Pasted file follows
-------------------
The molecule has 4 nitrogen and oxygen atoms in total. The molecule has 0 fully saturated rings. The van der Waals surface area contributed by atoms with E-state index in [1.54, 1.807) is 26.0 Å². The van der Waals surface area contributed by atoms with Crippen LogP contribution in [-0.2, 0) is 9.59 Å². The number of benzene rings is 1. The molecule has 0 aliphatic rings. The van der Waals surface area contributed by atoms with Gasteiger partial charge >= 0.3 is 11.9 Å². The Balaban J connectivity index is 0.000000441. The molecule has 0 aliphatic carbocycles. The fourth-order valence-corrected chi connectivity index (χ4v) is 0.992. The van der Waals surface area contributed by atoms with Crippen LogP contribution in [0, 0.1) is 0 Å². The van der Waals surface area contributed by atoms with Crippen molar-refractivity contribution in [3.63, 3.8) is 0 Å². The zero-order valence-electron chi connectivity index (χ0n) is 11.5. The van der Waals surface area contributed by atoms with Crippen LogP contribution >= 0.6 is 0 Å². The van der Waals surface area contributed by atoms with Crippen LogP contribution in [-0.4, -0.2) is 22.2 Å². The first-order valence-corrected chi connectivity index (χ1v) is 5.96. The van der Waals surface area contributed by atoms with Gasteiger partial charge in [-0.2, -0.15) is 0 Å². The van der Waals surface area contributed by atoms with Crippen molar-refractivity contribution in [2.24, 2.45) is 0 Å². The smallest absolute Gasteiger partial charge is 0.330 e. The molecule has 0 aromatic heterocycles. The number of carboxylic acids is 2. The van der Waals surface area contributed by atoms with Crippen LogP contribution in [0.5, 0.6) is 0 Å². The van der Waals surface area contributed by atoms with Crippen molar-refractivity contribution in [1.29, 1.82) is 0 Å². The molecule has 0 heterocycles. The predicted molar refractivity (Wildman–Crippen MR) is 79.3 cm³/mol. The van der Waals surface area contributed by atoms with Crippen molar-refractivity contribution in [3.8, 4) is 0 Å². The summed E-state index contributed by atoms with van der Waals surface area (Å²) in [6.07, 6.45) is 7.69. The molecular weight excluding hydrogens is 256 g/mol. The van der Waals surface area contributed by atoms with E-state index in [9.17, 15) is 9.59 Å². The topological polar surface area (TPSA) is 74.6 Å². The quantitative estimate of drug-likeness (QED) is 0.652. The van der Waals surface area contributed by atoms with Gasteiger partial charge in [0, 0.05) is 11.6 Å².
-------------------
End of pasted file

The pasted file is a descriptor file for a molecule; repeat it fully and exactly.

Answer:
The molecule has 4 nitrogen and oxygen atoms in total. The molecule has 0 fully saturated rings. The van der Waals surface area contributed by atoms with E-state index in [1.54, 1.807) is 26.0 Å². The van der Waals surface area contributed by atoms with Crippen LogP contribution in [-0.2, 0) is 9.59 Å². The number of benzene rings is 1. The molecule has 0 aliphatic rings. The van der Waals surface area contributed by atoms with Gasteiger partial charge >= 0.3 is 11.9 Å². The Balaban J connectivity index is 0.000000441. The molecule has 0 aliphatic carbocycles. The fourth-order valence-corrected chi connectivity index (χ4v) is 0.992. The van der Waals surface area contributed by atoms with Crippen LogP contribution in [0, 0.1) is 0 Å². The van der Waals surface area contributed by atoms with Crippen molar-refractivity contribution in [3.63, 3.8) is 0 Å². The zero-order valence-electron chi connectivity index (χ0n) is 11.5. The van der Waals surface area contributed by atoms with Crippen LogP contribution >= 0.6 is 0 Å². The van der Waals surface area contributed by atoms with Crippen LogP contribution in [-0.4, -0.2) is 22.2 Å². The first-order valence-corrected chi connectivity index (χ1v) is 5.96. The van der Waals surface area contributed by atoms with Gasteiger partial charge in [-0.2, -0.15) is 0 Å². The van der Waals surface area contributed by atoms with Crippen molar-refractivity contribution in [2.24, 2.45) is 0 Å². The smallest absolute Gasteiger partial charge is 0.330 e. The molecule has 0 aromatic heterocycles. The number of carboxylic acids is 2. The van der Waals surface area contributed by atoms with Crippen LogP contribution in [0.5, 0.6) is 0 Å². The van der Waals surface area contributed by atoms with Crippen molar-refractivity contribution in [1.29, 1.82) is 0 Å². The molecule has 0 heterocycles. The predicted molar refractivity (Wildman–Crippen MR) is 79.3 cm³/mol. The van der Waals surface area contributed by atoms with Crippen molar-refractivity contribution in [3.8, 4) is 0 Å². The summed E-state index contributed by atoms with van der Waals surface area (Å²) in [6.07, 6.45) is 7.69. The molecular weight excluding hydrogens is 256 g/mol. The van der Waals surface area contributed by atoms with E-state index in [9.17, 15) is 9.59 Å². The topological polar surface area (TPSA) is 74.6 Å². The quantitative estimate of drug-likeness (QED) is 0.652. The van der Waals surface area contributed by atoms with Gasteiger partial charge in [0, 0.05) is 11.6 Å².